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On the surface, my testimony seems kind of uninspiring. I grew up in a Christian home. I was saved when I was five. I never rebelled and wasn't a terribly difficult teenager. I met Jon, a nice Christian young man, when I was in high school. And I "got married and had babies in the proper order," as author Emily Freeman likes to say in her book Grace for the Good Girl.
My story doesn't have elements of an outwardly-dramatic change when I got saved. I wasn't a hardened criminal or severely depressed or living in deplorable sin before Christ rescued me. There wasn't a clearly-defined moment when the light suddenly went on about Christ's death and resurrection on the cross. And while I'm thankful that I didn't have to endure extreme situations before my salvation, it does mean that I sometimes feel as though my salvation story isn't anything special.
But it is.
And if your testimony is similar to mine, maybe you need to know why our stories still echo of a wild rescue that only God could orchestrate and that no man could ever fathom in a thousand lifetimes. Maybe you need to hear that your story is uniquely special and that God can use it mightily in another person's life.
When I was younger, I told my mom that I felt like my testimony lacked excitement. That it seemed kind of...boring. Unexciting. Dull.
My mom shared a story with me that I'd never heard before. The pastor of the church we attended at the time, along with another man from the church, went to the local prison to share their testimonies with the inmates. Our pastor had lived a rough life before he was saved, so his testimony was one of those amazing, dramatic stories of God rescuing someone from deplorable conditions. But one of the inmates was completely unmoved despite hearing how the Lord had miraculously rescued our pastor from his sinful life.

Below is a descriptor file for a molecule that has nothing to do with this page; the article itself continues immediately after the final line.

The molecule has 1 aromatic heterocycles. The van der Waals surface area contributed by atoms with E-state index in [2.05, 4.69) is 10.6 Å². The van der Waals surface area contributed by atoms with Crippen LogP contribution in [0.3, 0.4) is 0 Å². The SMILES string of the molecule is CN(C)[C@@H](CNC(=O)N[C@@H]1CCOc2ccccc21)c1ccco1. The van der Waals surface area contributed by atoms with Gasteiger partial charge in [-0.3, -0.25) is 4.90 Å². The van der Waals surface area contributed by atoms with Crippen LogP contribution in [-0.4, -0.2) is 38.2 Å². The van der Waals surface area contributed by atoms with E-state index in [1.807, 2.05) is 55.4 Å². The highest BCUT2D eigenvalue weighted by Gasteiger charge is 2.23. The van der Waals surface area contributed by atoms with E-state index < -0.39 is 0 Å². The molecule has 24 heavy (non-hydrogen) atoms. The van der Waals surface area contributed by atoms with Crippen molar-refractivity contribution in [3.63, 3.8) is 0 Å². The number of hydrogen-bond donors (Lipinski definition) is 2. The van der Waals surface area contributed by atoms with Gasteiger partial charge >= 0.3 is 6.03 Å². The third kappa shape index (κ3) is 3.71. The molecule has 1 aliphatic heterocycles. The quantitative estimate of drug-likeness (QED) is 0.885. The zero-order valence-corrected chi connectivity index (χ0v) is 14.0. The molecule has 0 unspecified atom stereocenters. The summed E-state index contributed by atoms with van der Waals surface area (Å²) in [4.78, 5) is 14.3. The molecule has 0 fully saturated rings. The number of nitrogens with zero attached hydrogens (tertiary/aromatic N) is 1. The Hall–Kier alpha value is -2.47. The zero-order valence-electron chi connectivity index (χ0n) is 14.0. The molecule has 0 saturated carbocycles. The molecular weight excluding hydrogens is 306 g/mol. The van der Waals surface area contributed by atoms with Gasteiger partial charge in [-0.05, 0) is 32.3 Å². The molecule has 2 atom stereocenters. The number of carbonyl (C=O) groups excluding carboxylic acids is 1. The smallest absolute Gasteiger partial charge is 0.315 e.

So, the man who had accompanied the pastor shared his testimony, too. "I don't have anything spectacular to tell you," the man said. "I grew up in a Christian home. I attended church with my parents every Sunday. And when I was little, I gave my life to Christ. I've tried to live a Godly life ever since."
At that, the prisoner asked how to be saved. "I've heard that God can save someone like me," he explained. "But I needed to believe in a God who could save someone from ever becoming like me in the first place."
I loved hearing that story as a child, because it opened my eyes to the fact that God really can use anything for His purposes. But even so, there's a bigger reason why no salvation story is ever mundane, flat, or boring: No matter how "good" you think you are or how "decent" the world views you, you are still a sinner on a direct line to hell whose only hope of rescue is Christ's shed blood on the cross.
If your salvation story seems uninspiring, it's because you have too grand a view of yourself and too small a view of God.
That might sting a little. It did when I realized that it was true of myself. I thought of my self-righteousness as somehow meriting me more favor with God than someone who had lived a very wayward life. Thus, my salvation seemed less amazing in my own eyes. Praise the Lord, though, that He doesn't base His salvation on our works but solely on His mercy.
When it comes to God's standard, I fall just as short as anyone else. And when I contemplate my fallenness in light of His perfectness, I begin to see just how much I needed to be saved. I begin to understand the absolute miracle that my salvation truly is.
And suddenly, my salvation story takes on a magnificence and brilliance I've never fully grasped before. I know yours can do the same.
Your turn: What is your salvation story like? Is it easy to see God's miraculous hand in your life? If you've not placed your trust in Christ's work on the cross, I'd invite you to learn more here.
Related: Kara shares her struggle with testimony envy.